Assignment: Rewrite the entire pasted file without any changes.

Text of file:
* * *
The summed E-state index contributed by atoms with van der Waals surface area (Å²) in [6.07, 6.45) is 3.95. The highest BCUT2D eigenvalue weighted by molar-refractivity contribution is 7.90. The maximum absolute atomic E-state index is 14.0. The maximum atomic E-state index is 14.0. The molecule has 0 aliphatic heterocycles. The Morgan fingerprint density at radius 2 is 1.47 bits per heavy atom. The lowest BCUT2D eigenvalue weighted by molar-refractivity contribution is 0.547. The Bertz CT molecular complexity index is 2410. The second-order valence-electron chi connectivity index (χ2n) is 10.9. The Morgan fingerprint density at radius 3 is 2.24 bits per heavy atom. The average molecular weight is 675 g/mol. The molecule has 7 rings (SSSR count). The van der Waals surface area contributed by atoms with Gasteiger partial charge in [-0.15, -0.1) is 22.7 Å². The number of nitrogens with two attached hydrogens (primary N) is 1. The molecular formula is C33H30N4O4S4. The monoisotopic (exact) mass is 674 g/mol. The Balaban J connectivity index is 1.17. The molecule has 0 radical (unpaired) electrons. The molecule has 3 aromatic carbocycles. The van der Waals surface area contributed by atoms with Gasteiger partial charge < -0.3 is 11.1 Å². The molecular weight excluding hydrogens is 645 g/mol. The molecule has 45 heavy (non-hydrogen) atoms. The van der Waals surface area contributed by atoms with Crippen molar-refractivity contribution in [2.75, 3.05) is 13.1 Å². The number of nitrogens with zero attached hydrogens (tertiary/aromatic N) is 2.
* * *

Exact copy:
The summed E-state index contributed by atoms with van der Waals surface area (Å²) in [6.07, 6.45) is 3.95. The highest BCUT2D eigenvalue weighted by molar-refractivity contribution is 7.90. The maximum absolute atomic E-state index is 14.0. The maximum atomic E-state index is 14.0. The molecule has 0 aliphatic heterocycles. The Morgan fingerprint density at radius 2 is 1.47 bits per heavy atom. The lowest BCUT2D eigenvalue weighted by molar-refractivity contribution is 0.547. The Bertz CT molecular complexity index is 2410. The second-order valence-electron chi connectivity index (χ2n) is 10.9. The Morgan fingerprint density at radius 3 is 2.24 bits per heavy atom. The average molecular weight is 675 g/mol. The molecule has 7 rings (SSSR count). The van der Waals surface area contributed by atoms with Gasteiger partial charge in [-0.15, -0.1) is 22.7 Å². The number of nitrogens with two attached hydrogens (primary N) is 1. The molecular formula is C33H30N4O4S4. The monoisotopic (exact) mass is 674 g/mol. The Balaban J connectivity index is 1.17. The molecule has 0 radical (unpaired) electrons. The molecule has 3 aromatic carbocycles. The van der Waals surface area contributed by atoms with Gasteiger partial charge < -0.3 is 11.1 Å². The molecular weight excluding hydrogens is 645 g/mol. The molecule has 45 heavy (non-hydrogen) atoms. The van der Waals surface area contributed by atoms with Crippen molar-refractivity contribution in [2.75, 3.05) is 13.1 Å². The number of nitrogens with zero attached hydrogens (tertiary/aromatic N) is 2.